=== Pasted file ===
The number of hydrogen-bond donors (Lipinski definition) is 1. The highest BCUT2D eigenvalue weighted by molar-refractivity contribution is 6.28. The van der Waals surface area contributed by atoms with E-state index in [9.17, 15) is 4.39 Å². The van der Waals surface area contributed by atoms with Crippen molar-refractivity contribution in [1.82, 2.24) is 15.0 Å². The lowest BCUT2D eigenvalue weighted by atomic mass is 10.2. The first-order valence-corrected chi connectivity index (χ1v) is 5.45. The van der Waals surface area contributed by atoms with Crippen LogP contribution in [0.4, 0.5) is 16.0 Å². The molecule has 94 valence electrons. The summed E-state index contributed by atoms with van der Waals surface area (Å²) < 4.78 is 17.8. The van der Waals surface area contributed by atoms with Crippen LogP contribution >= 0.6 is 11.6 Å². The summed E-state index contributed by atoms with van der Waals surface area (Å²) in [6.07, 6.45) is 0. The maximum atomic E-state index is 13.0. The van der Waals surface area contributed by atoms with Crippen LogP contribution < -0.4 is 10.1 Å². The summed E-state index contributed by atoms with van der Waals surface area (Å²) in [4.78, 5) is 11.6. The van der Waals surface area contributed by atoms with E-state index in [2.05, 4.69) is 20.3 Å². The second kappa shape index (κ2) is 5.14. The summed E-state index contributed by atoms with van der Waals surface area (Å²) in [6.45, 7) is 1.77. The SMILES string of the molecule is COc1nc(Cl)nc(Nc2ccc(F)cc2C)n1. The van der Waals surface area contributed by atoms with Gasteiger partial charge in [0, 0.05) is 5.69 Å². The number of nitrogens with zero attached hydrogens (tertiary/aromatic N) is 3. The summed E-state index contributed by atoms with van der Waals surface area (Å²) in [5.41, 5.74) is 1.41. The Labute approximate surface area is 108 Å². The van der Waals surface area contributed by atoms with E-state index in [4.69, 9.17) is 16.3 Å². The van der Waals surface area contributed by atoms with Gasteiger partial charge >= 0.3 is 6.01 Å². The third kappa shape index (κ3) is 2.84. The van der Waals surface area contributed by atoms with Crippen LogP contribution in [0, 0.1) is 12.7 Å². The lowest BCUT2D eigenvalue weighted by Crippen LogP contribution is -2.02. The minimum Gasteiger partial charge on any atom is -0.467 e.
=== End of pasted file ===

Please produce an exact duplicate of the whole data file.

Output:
The number of hydrogen-bond donors (Lipinski definition) is 1. The highest BCUT2D eigenvalue weighted by molar-refractivity contribution is 6.28. The van der Waals surface area contributed by atoms with E-state index in [9.17, 15) is 4.39 Å². The van der Waals surface area contributed by atoms with Crippen molar-refractivity contribution in [1.82, 2.24) is 15.0 Å². The lowest BCUT2D eigenvalue weighted by atomic mass is 10.2. The first-order valence-corrected chi connectivity index (χ1v) is 5.45. The van der Waals surface area contributed by atoms with Crippen LogP contribution in [0.4, 0.5) is 16.0 Å². The molecule has 94 valence electrons. The summed E-state index contributed by atoms with van der Waals surface area (Å²) < 4.78 is 17.8. The van der Waals surface area contributed by atoms with Crippen LogP contribution >= 0.6 is 11.6 Å². The summed E-state index contributed by atoms with van der Waals surface area (Å²) in [6.07, 6.45) is 0. The maximum atomic E-state index is 13.0. The van der Waals surface area contributed by atoms with Crippen LogP contribution < -0.4 is 10.1 Å². The summed E-state index contributed by atoms with van der Waals surface area (Å²) in [4.78, 5) is 11.6. The van der Waals surface area contributed by atoms with E-state index in [2.05, 4.69) is 20.3 Å². The second kappa shape index (κ2) is 5.14. The summed E-state index contributed by atoms with van der Waals surface area (Å²) in [6.45, 7) is 1.77. The SMILES string of the molecule is COc1nc(Cl)nc(Nc2ccc(F)cc2C)n1. The van der Waals surface area contributed by atoms with Gasteiger partial charge in [0, 0.05) is 5.69 Å². The number of nitrogens with zero attached hydrogens (tertiary/aromatic N) is 3. The summed E-state index contributed by atoms with van der Waals surface area (Å²) in [5.41, 5.74) is 1.41. The Labute approximate surface area is 108 Å². The van der Waals surface area contributed by atoms with E-state index in [4.69, 9.17) is 16.3 Å². The van der Waals surface area contributed by atoms with Gasteiger partial charge >= 0.3 is 6.01 Å². The third kappa shape index (κ3) is 2.84. The van der Waals surface area contributed by atoms with Crippen LogP contribution in [0, 0.1) is 12.7 Å². The lowest BCUT2D eigenvalue weighted by Crippen LogP contribution is -2.02. The minimum Gasteiger partial charge on any atom is -0.467 e.